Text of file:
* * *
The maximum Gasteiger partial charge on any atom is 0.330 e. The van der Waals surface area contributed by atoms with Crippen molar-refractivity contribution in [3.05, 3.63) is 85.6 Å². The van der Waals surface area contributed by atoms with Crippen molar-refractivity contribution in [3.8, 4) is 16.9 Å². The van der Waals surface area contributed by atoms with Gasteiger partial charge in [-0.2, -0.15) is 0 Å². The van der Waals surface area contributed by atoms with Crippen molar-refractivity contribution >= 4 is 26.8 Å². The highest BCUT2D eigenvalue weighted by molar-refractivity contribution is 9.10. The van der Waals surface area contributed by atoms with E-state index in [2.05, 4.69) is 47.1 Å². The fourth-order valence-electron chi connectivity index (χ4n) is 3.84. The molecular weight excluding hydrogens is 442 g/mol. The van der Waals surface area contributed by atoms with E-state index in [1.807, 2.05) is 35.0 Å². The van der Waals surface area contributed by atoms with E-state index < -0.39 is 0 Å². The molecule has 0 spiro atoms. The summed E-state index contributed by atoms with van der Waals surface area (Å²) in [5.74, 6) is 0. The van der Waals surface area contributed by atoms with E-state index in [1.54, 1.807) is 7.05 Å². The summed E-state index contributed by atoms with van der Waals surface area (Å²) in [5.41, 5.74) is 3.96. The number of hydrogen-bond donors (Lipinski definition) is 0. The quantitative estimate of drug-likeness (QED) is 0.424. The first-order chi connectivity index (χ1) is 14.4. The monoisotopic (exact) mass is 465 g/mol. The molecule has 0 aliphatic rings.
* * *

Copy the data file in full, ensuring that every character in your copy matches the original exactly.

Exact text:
The maximum Gasteiger partial charge on any atom is 0.330 e. The van der Waals surface area contributed by atoms with Crippen molar-refractivity contribution in [3.05, 3.63) is 85.6 Å². The van der Waals surface area contributed by atoms with Crippen molar-refractivity contribution in [3.8, 4) is 16.9 Å². The van der Waals surface area contributed by atoms with Gasteiger partial charge in [-0.2, -0.15) is 0 Å². The van der Waals surface area contributed by atoms with Crippen molar-refractivity contribution >= 4 is 26.8 Å². The highest BCUT2D eigenvalue weighted by molar-refractivity contribution is 9.10. The van der Waals surface area contributed by atoms with E-state index in [2.05, 4.69) is 47.1 Å². The fourth-order valence-electron chi connectivity index (χ4n) is 3.84. The molecular weight excluding hydrogens is 442 g/mol. The van der Waals surface area contributed by atoms with E-state index in [1.807, 2.05) is 35.0 Å². The van der Waals surface area contributed by atoms with E-state index < -0.39 is 0 Å². The molecule has 0 spiro atoms. The summed E-state index contributed by atoms with van der Waals surface area (Å²) in [5.74, 6) is 0. The van der Waals surface area contributed by atoms with E-state index in [1.54, 1.807) is 7.05 Å². The summed E-state index contributed by atoms with van der Waals surface area (Å²) in [5.41, 5.74) is 3.96. The number of hydrogen-bond donors (Lipinski definition) is 0. The quantitative estimate of drug-likeness (QED) is 0.424. The first-order chi connectivity index (χ1) is 14.4. The monoisotopic (exact) mass is 465 g/mol. The molecule has 0 aliphatic rings.